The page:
Age: 6 years DOB: 03-09-2011
Size/Weight: Petite/33 pounds
Color: Mainly white with black ticking, some soft brown ticking on face and legs, one black ear.
Breed: English Setter
Socialization/training: Very comfortable with people in all settings: recognizes her name and “sit”, “come” commands. Respects household rules.* Happy car passenger; handles bath, vet, groomer, etc, with no fuss. Popular “therapy dog.”
Good with Children: Yes. She visits neighborhood children and is patient and gentle with everyone. My ten year old neighbors walk her often. She hasn’t been exposed to children younger than four years old while in our care.
Good with Dogs: No. Josey does not attack other dogs, but turns sharply on those who approach her. I believe her deafness contributes to this, as other dogs often approach from behind and startle her. She tolerates visits and double leashed walks with her foster cousins, but will not share her food or bed. She needs training to reinforce proper behavior when meeting other dogs.
Good with Cats: Yes. I thought her prey drive would be a problem, but she repeatedly ignored the giant kitty we visited for her cat test. (To be fair, the cat is the size of a space ship, and I avoided it, too.)
Good with other critters: No. Josey shook a cute guinea pig named Bunny in her first foster home, and Bunny died.
One reason Josey was rejected by her adoptive household is because she was “worrying the neighbor’s chickens.” (As if chickens don't have enough to worry about? They're in every 3rd recipe!)
House trained: Yes! Josey was the most difficult dog I’ve ever house trained. She arrived to bitter cold here and perhaps saw no reason to go outside when the indoor facilities were so cozy. We would not make her available for adoption until she mastered this, and she HAS! Two full weeks dry and clean!
Crate trained: She uses her open crate as a nap/hangout/snack shack and spends plenty of time in it, but please don't close the door. She frets if she can’t be near her people, will bark and slobber up a mess. If she must be confined, a few squirts of cold water will stop the barking. Nothing stops the slobbering.
Leash trained: Yes. Gets most of her exercise on leash. Stands calmly at a stop, but may pull moving forward (Squirrel!). Frequent direction change reminds her to stay with you. She’s a happy girl on her leash. She relieves herself in the yard between walks on a 20 foot lead tied to the door.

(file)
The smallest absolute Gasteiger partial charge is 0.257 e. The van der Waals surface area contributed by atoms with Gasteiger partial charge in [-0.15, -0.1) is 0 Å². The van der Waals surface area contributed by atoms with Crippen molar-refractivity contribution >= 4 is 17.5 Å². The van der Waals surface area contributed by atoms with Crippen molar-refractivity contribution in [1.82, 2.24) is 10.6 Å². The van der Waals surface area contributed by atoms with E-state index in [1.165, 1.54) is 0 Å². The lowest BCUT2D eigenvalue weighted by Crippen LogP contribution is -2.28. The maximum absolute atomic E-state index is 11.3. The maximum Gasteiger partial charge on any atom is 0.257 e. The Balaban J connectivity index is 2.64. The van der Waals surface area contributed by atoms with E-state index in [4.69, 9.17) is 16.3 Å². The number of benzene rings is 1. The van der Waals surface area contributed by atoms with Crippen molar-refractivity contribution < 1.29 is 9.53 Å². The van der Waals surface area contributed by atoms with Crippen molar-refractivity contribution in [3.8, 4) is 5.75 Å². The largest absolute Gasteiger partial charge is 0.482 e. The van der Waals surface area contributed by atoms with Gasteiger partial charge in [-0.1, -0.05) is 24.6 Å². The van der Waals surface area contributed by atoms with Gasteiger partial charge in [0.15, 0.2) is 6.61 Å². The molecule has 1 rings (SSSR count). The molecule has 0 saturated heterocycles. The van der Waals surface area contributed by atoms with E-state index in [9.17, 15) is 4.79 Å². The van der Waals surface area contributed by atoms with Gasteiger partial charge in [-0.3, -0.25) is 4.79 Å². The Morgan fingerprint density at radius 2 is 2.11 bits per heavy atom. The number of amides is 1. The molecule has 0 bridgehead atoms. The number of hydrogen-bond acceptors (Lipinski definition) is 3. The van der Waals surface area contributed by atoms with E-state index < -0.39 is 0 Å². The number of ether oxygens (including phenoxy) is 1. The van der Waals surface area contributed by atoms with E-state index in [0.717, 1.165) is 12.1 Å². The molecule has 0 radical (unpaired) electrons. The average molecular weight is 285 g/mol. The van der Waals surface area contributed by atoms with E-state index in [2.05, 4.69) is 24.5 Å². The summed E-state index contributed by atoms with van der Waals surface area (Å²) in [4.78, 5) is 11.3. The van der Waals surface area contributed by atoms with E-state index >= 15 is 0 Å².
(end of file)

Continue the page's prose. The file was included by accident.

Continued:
Activity Level: Moderate: 1-2 robust daily walks- (hike on a long lead, supervised roaming in a fenced yard)). Josey is always eager to head out for a walk or jog, but not suited for serious running. If she overexerts herself, she gets stiff and a bit wobbly. She’s a “window hunter” and a frequent napper indoors.
Fence: Preferred, not required. Invisible fencing may work out in the future using vibration instead of sound cues, but should be at least 6 months down the road.. Josey should always be leashed and carefully supervised outdoors. A long lead will allow her to trot, sweep, search, and get comfortable with her new surroundings. She is used to long walks in this fashion, 1- 4 miles, as often as possible. She sometimes roams loose in a fenced nature area, but returns quickly to
me. She did fair with the tiny bit of off-leash recall I tried, but her deafness is too big of an obstacle at this point to risk losing visual contact.
Socialization/training: When Josey arrived to our foster care, she viewed “indoors” as “outdoors” in every respect, did not respond to her name or commands, and hated to be alone. Now she can stay home by herself, and happily accompanies me (foster mom) wherever dogs are permitted and a few places they usually are not.
She recognizes her name sign (the ASL/American Sign Language letter “J”) and will “come” or follow me if I pat my side a couple times (ASL for “dog”) She knows the ASL sign for “sit” and will obey for a treat. She is working on “down” and knows to “stop” at a room entrance if I put my hand out stiffly in front of me, palm toward her. Structured obedience training will access/sharpen more basic commands, but she has made a good start and proven herself trainable.
Josey is learning to be independent. We practice separating, and she now watches departures and arrivals from the window without getting worked up. She has earned our trust to roam the first floor while we are at work, with one exception: *Josey can’t resist feather-filled furnishings. She knows she’s not allowed on furniture, but the call of feathers incites her to pounce on and claw through our down couch pillows until the area looks like a chicken slaughterhouse. She is now banned from the living room until the end of time. Aside from that couch (my favorite. :)) and randomly chewing through a vacuum cord her first week, she’s caused no damage and has become a pleasure to share our home with.
Behavior: Sweet, calm, watchful indoors; alert, ready to explore outdoors; tail always wagging. She is naturally gentle and never pushes with her head or body or jumps up on people. Her comforting presence has made her a very popular “therapy dog” at our local nursing home. She wags her tail constantly, and her striking markings command attention